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    President Ahmadi-nejad signs military deal with Bolivia on quick visit

    signing a military training agreement with Bolivia along the way. Ahmadi-nejad made official visits to Bolivia and Venezuela;  in addition, he attended a UN gathering on sustainable development in Rio de Janeiro.

    The Bolivian daily Los Tiempos said Ahmadi-nejad and Bolivian President Evo Morales signed an agreement under which Iran will train some Bolivian military officers.

    The agreement will be good for five years with an option for renewal, Los Tiempos reported.  And the signed document also includes a confidentiality clause under which neither country is to detail the agreement.

    The agreement, a memorandum of understanding (MOU), says that each six months Iran will train 10 Bolivian counterdrug officers in intelligence and jungle operations planning and will provide Bolivia’s counterdrug forces with communications gear.  Los Tiempos said it hasn’t been decided whether the training will be done in Iran or Bolivia.

    On Ahmadi-nejad’s first visit to Bolivia in 2007, he pledged $1.1 billion in aid.  There have been complaints since then that little of that aid has materialized in five years.  Los Tiempos said all Iran has done in that time is build a hospital and three dairy processing plants.

    The Bolivian Foreign Ministry said before the visit that a new agreement to be signed on this trip would provide for a map of the Bolivian highlands to be drawn up.  But Los Tiempos said that agreement was not signed and no one explained why.

    This is not the first Iranian involvement with the Bolivian military.  Last year, Iranian Defense Minister Ahmad Vahidi visited Bolivia for the opening of its military academy, with which Iran is understood to be involved in some way.

    Argentina screamed when Vahidi’s presence was announced; Vahidi is one of the people Argentina has charged with involvement in the 1994 bombing of the Jewish community center in Buenos Aires.

    Argentina was incensed and called for Vahidi to be extradited to Buenos Aires.  Within hours, Vahidi departed from Bolivia for home, cutting his visit short.

    The Ahmadi-nejad visit was also abbreviated, but that was the way it was scheduled.  It lasted only five hours and was more a photo

    op than a serious visit.

    The two presidents made statements that were very heavy on anti-imperialist rhetoric.  That was also true when Ahmadi-nejad later visited Venezuela.  All three presidents seemed intent on polishing their credentials as challengers of the American way.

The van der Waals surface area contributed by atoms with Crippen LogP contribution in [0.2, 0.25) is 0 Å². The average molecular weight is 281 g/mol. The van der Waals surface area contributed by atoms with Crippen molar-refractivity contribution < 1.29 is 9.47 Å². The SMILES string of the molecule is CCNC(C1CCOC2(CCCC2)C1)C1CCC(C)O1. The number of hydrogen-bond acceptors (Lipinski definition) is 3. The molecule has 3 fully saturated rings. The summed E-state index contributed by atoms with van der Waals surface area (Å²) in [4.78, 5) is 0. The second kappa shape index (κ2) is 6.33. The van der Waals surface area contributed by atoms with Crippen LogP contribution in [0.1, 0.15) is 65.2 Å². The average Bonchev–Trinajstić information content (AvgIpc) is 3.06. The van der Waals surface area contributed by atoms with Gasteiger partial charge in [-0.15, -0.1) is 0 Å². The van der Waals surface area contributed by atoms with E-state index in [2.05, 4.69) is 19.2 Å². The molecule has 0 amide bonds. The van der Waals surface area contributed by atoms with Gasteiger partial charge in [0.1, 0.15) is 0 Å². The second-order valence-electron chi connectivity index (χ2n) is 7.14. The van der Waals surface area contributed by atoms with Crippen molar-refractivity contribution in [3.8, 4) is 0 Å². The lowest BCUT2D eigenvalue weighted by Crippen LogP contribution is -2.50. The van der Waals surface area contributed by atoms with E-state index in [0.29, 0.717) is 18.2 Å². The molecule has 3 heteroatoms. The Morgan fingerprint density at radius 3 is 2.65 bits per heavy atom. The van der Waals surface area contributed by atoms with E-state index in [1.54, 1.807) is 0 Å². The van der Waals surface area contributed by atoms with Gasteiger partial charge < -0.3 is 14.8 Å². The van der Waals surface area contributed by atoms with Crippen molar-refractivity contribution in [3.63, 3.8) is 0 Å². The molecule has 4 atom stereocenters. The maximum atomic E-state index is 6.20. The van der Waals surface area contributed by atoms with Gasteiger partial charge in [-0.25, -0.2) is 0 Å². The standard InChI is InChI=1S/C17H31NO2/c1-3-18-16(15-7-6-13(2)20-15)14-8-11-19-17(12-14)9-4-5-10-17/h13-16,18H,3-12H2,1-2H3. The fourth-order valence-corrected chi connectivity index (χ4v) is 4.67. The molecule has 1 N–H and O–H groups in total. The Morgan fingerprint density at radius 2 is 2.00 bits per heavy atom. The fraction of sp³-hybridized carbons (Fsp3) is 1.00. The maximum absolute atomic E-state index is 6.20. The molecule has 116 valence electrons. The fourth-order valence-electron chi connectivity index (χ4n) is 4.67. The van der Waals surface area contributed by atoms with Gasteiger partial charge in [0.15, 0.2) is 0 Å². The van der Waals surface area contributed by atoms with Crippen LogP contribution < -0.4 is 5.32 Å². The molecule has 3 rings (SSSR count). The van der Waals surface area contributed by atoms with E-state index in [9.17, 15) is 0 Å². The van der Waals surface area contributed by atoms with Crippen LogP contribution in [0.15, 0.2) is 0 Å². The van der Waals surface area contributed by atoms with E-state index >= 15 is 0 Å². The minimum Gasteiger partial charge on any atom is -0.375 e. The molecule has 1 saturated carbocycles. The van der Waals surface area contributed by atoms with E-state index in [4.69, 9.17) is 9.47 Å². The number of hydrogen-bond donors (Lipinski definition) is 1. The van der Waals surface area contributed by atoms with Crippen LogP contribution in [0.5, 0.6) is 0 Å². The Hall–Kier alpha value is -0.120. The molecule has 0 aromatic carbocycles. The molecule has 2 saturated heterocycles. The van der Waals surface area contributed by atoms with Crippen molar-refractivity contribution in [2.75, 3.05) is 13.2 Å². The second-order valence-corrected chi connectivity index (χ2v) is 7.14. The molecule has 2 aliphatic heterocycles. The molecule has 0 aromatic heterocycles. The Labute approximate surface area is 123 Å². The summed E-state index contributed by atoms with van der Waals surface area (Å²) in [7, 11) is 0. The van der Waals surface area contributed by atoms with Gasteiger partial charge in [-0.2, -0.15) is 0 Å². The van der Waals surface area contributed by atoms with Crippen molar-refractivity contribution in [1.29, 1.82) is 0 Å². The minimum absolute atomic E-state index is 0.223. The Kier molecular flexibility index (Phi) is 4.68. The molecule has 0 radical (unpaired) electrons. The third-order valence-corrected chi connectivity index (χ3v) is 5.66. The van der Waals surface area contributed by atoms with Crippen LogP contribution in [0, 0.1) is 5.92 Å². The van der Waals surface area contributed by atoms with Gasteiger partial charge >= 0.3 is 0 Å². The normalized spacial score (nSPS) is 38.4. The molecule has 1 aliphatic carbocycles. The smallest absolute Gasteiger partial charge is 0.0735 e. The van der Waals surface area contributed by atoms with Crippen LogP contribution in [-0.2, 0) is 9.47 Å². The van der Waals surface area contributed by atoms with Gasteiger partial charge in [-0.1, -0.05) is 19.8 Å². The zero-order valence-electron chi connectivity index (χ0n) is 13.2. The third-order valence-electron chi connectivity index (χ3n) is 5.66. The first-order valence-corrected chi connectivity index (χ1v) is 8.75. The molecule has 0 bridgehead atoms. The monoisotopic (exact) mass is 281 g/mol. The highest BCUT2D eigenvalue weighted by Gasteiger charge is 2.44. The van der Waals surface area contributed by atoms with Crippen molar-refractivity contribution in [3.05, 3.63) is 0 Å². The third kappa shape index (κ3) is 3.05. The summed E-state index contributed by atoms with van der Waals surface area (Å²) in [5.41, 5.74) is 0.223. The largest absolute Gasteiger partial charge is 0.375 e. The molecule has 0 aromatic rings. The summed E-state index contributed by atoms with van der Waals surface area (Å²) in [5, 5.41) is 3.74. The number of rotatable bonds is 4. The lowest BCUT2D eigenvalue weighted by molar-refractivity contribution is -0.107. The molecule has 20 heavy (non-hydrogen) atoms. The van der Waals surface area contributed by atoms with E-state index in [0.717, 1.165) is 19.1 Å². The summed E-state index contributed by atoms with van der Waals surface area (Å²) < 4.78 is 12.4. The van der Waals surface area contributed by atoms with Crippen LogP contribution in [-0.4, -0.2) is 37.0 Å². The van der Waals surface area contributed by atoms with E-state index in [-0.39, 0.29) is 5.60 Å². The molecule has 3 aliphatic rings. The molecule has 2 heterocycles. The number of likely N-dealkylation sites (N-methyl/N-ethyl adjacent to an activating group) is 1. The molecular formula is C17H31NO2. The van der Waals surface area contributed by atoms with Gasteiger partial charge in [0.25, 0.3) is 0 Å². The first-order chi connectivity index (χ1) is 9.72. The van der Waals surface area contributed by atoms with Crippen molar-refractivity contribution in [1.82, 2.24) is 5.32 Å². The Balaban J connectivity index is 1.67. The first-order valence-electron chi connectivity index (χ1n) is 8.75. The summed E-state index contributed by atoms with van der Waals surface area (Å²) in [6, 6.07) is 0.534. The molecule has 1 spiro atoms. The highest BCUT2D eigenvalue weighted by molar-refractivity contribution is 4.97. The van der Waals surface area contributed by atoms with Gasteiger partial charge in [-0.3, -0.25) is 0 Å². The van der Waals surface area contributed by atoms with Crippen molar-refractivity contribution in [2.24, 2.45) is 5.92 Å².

The visit to Venezuela was largely a love fest between Ahmadi-nejad and Venezuelan President Hugo Chavez, who is under treatment for cancer.  The two men hugged each other repeatedly and alternated taking verbal pokes at the United States.

    Ahmadi-nejad assailed the Western concept of freedom, saying that Washington uses the pretext of promoting democracy to dominate other countries.

    In between the visits to Bolivia and Venezuela, Ahmadi-nejad attended the Rio+20 UN summit on sustainable development.  There, Ahmadi-nejad delivered a fire-breathing speech that denounced the way the world is run under the leadership of America and insisted that the existing world order be replaced.  But the speech failed to propose what the old order should be replaced with.

    Ahmadi-nejad probably didn’t go near Rio’s famed Ipanema Beach during his visit.  If he did, he would have seen hundreds of gays, Jews and human rights activists all protesting his visit.  They didn’t object to any of other visitors, but singled out Ahmadi-nejad.  Signs carried by the protesters said, “Rio does not welcome Mahmud Ahmadi-nejad” and “Iranians we love you.”

    Some in Tehran complained that Ahmadi-nejad was treated shabbily in Brazil.  Majlis Deputy Avaz Heydarpur pointed out that Brazilian President Dima Rousseff failed to meet with Ahmadi-nejad while he was in Rio and called that “disrespectful.”

    But Ahmadi-nejad was not making an official visit to Brazil; he was attending an international conference.  International protocol did not require Rousseff to meet with any of the attending chiefs of state.

    Ahmadi-nejad did not visit Cuba, Nicaragua or Ecuador on this trip.  Those are the other anti-imperialist states he has visited in the past. It wasn’t known why they were skipped this time.

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